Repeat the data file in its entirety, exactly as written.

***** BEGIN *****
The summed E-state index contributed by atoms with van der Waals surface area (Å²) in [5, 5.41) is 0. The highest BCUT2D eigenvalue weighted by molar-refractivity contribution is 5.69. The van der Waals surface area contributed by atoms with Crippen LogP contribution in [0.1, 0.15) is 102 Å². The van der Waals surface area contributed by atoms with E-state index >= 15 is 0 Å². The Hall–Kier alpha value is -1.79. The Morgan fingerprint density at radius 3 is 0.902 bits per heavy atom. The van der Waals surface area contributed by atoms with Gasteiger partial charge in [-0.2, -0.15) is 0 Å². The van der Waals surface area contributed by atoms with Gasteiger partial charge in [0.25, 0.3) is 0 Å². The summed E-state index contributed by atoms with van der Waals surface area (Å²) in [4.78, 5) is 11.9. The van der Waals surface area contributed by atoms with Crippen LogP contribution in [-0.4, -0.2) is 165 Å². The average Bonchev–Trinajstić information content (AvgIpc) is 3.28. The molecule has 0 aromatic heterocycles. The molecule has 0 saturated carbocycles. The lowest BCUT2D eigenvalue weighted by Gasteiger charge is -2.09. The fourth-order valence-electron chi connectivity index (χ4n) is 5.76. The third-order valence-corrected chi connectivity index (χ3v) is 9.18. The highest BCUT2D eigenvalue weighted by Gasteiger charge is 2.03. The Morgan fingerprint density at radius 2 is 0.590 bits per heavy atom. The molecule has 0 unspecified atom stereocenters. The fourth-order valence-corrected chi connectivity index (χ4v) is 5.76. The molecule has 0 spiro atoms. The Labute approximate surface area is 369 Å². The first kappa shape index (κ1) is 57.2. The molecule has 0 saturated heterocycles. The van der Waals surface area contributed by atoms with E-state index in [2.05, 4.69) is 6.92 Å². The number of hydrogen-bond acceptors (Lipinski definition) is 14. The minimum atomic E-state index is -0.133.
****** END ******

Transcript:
The summed E-state index contributed by atoms with van der Waals surface area (Å²) in [5, 5.41) is 0. The highest BCUT2D eigenvalue weighted by molar-refractivity contribution is 5.69. The van der Waals surface area contributed by atoms with Crippen LogP contribution in [0.1, 0.15) is 102 Å². The van der Waals surface area contributed by atoms with E-state index >= 15 is 0 Å². The Hall–Kier alpha value is -1.79. The Morgan fingerprint density at radius 3 is 0.902 bits per heavy atom. The van der Waals surface area contributed by atoms with Gasteiger partial charge in [-0.2, -0.15) is 0 Å². The van der Waals surface area contributed by atoms with Gasteiger partial charge in [0.25, 0.3) is 0 Å². The summed E-state index contributed by atoms with van der Waals surface area (Å²) in [4.78, 5) is 11.9. The van der Waals surface area contributed by atoms with Crippen LogP contribution in [-0.4, -0.2) is 165 Å². The average Bonchev–Trinajstić information content (AvgIpc) is 3.28. The molecule has 0 aromatic heterocycles. The molecule has 0 saturated carbocycles. The lowest BCUT2D eigenvalue weighted by Gasteiger charge is -2.09. The fourth-order valence-electron chi connectivity index (χ4n) is 5.76. The third-order valence-corrected chi connectivity index (χ3v) is 9.18. The highest BCUT2D eigenvalue weighted by Gasteiger charge is 2.03. The Morgan fingerprint density at radius 2 is 0.590 bits per heavy atom. The molecule has 0 unspecified atom stereocenters. The fourth-order valence-corrected chi connectivity index (χ4v) is 5.76. The molecule has 0 spiro atoms. The Labute approximate surface area is 369 Å². The first kappa shape index (κ1) is 57.2. The molecule has 0 saturated heterocycles. The van der Waals surface area contributed by atoms with E-state index in [2.05, 4.69) is 6.92 Å². The number of hydrogen-bond acceptors (Lipinski definition) is 14. The minimum atomic E-state index is -0.133.